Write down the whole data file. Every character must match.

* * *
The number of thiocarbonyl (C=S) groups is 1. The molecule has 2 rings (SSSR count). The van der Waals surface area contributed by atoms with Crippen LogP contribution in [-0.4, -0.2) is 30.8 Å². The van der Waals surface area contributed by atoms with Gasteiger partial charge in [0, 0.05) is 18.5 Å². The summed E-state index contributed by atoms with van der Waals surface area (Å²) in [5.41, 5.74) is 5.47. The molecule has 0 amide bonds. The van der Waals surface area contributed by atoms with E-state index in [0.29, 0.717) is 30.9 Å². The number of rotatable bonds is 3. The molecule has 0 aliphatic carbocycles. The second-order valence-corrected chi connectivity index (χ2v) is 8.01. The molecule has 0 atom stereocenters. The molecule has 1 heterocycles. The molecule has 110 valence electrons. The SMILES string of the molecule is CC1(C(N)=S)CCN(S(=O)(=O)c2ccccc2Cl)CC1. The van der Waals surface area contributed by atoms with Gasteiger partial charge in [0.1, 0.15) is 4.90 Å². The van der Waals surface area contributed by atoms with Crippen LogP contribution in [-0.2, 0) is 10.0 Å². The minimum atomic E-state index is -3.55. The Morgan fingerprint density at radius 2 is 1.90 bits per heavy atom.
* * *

The number of thiocarbonyl (C=S) groups is 1. The molecule has 2 rings (SSSR count). The van der Waals surface area contributed by atoms with Crippen LogP contribution in [-0.4, -0.2) is 30.8 Å². The van der Waals surface area contributed by atoms with Gasteiger partial charge in [0, 0.05) is 18.5 Å². The summed E-state index contributed by atoms with van der Waals surface area (Å²) in [5.41, 5.74) is 5.47. The molecule has 0 amide bonds. The van der Waals surface area contributed by atoms with E-state index in [0.29, 0.717) is 30.9 Å². The number of rotatable bonds is 3. The molecule has 0 aliphatic carbocycles. The second-order valence-corrected chi connectivity index (χ2v) is 8.01. The molecule has 0 atom stereocenters. The molecule has 1 heterocycles. The molecule has 110 valence electrons. The SMILES string of the molecule is CC1(C(N)=S)CCN(S(=O)(=O)c2ccccc2Cl)CC1. The van der Waals surface area contributed by atoms with Gasteiger partial charge in [0.1, 0.15) is 4.90 Å². The van der Waals surface area contributed by atoms with Crippen LogP contribution in [-0.2, 0) is 10.0 Å². The minimum atomic E-state index is -3.55. The Morgan fingerprint density at radius 2 is 1.90 bits per heavy atom.